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Crimes and punishments

— When San Diego State University Associated Students president James Poet was busted last month by San Diego cops for driving under the influence and pot possession, school officials pledged to get to the bottom of the case and take disciplinary action if the charges were proved. The case is still pending, but statistics recently released by SDSU after a request under the state’s Public Records Act show that, in a school with an enrollment of about 30,000, relatively few students have been brought up for punishment proceedings under the California Code of Regulations.

Some critics contend that university administrators often look the other way to avoid adding to more negative numbers at what is known as one of America’s top-ten party schools. In fact, during the 12-month period ending in June of this year, 7838 violations were handled by the university’s Center for Student Rights and Responsibilities, the department in charge of adjudicating campus discipline, according to the documents.

Nearly half of the referrals, 3215, involved a grab bag of offenses, described in the documents as “violation of any published University policy, rule, regulation, or presidential order (e.g., computer policy, alcohol policy, campus residence hall rules, Greek Guidelines, etc.).” Eight of those violators were expelled, 1366 were put on probation, 320 received a variety of suspensions, 12 were exonerated, and the rest got off with warnings or other dispositions.

The next-highest category of accused offenders included students who had violated the university ban on the “use, possession, manufacture, or distribution of alcoholic beverages (except as expressly permitted by law and University regulations), or public intoxication while on campus or at a University related activity.” Of the 1833 students hauled in on that rap, 9 were expelled, 1187 got probation, 251 were given varieties of suspensions, 197 received warnings, and 17 were exonerated. The rest of the cases were still open, not acted upon, or in other stages of processing. The total cost to taxpayers of doling out SDSU justice, according to the records, was about $260,000.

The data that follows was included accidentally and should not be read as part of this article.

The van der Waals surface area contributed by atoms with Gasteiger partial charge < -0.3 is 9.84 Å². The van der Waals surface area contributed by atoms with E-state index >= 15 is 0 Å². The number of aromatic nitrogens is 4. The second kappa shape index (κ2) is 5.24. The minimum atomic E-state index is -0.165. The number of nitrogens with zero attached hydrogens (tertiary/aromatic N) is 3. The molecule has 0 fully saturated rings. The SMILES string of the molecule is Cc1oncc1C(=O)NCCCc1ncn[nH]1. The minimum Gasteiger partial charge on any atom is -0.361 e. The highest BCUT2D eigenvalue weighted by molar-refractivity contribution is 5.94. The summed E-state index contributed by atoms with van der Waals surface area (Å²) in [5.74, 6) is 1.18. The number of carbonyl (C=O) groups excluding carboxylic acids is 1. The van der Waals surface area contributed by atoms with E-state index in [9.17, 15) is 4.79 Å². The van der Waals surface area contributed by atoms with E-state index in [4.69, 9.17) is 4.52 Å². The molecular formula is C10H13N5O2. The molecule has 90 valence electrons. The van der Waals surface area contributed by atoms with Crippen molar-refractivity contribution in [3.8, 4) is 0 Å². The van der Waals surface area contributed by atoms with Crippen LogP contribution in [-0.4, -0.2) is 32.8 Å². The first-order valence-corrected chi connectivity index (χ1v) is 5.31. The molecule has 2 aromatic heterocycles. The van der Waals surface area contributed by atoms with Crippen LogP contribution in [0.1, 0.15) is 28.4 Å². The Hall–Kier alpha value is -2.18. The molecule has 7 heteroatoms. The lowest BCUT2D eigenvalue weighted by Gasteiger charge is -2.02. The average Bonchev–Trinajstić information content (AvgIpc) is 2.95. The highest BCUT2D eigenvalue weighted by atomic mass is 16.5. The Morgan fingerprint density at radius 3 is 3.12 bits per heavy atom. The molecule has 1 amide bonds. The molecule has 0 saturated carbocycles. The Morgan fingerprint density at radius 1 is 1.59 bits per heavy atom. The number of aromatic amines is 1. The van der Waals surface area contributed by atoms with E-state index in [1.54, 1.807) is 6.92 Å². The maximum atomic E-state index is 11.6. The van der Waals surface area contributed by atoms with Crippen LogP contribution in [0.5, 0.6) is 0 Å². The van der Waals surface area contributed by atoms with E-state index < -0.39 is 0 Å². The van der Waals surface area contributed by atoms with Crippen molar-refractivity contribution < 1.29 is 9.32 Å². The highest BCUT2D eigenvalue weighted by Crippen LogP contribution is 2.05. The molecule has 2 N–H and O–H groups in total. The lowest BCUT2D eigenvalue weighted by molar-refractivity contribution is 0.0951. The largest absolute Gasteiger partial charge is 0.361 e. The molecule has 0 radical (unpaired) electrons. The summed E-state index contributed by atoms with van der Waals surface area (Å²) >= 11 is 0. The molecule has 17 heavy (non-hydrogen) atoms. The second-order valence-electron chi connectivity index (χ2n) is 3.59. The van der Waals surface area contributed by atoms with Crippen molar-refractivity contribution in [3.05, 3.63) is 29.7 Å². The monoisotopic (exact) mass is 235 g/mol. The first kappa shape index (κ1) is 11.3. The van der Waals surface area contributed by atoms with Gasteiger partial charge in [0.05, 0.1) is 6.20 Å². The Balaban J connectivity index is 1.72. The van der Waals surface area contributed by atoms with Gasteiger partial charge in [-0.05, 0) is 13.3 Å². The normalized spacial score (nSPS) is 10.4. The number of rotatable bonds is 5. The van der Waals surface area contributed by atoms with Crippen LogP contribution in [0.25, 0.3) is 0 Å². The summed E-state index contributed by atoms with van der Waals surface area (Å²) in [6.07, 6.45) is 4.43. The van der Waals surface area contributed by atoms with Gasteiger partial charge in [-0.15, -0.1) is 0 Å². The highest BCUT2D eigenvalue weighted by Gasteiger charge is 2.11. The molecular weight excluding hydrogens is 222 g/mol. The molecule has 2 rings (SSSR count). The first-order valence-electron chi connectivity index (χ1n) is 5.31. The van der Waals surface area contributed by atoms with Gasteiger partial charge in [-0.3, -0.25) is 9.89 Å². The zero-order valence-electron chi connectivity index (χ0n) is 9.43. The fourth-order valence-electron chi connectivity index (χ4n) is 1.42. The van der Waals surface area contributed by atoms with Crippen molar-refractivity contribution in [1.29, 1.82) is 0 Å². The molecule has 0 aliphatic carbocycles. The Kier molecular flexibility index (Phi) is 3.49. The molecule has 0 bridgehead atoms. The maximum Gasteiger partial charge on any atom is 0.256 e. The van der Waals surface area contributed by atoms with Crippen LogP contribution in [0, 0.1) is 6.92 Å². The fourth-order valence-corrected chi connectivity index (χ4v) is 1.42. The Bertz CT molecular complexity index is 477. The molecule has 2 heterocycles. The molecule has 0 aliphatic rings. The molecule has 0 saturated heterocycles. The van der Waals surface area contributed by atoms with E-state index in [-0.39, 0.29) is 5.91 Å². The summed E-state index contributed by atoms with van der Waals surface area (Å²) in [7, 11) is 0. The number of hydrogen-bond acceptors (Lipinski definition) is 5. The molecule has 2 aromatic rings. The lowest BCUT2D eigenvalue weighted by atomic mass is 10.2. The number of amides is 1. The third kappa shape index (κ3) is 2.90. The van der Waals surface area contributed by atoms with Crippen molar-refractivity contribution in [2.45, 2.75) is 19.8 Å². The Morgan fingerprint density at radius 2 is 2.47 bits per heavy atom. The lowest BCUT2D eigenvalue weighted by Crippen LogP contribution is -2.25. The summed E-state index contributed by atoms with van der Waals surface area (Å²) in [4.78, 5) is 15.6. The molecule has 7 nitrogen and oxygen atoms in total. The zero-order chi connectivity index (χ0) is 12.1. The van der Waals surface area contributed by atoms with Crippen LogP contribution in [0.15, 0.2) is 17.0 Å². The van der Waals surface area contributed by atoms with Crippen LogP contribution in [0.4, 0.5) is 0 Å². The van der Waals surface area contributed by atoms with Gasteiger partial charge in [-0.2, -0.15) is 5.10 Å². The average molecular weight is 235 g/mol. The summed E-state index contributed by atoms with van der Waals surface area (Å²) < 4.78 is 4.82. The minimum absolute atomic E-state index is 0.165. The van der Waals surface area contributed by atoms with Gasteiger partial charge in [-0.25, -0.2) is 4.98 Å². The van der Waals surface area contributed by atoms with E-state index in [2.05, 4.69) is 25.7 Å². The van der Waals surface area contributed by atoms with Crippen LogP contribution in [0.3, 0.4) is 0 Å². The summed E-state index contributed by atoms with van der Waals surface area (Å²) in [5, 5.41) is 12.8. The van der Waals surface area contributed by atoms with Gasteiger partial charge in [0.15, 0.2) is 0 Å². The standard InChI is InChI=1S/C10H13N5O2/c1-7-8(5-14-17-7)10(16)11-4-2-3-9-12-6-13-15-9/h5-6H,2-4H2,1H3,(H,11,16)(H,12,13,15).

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— When San Diego State University Associated Students president James Poet was busted last month by San Diego cops for driving under the influence and pot possession, school officials pledged to get to the bottom of the case and take disciplinary action if the charges were proved. The case is still pending, but statistics recently released by SDSU after a request under the state’s Public Records Act show that, in a school with an enrollment of about 30,000, relatively few students have been brought up for punishment proceedings under the California Code of Regulations.

Some critics contend that university administrators often look the other way to avoid adding to more negative numbers at what is known as one of America’s top-ten party schools. In fact, during the 12-month period ending in June of this year, 7838 violations were handled by the university’s Center for Student Rights and Responsibilities, the department in charge of adjudicating campus discipline, according to the documents.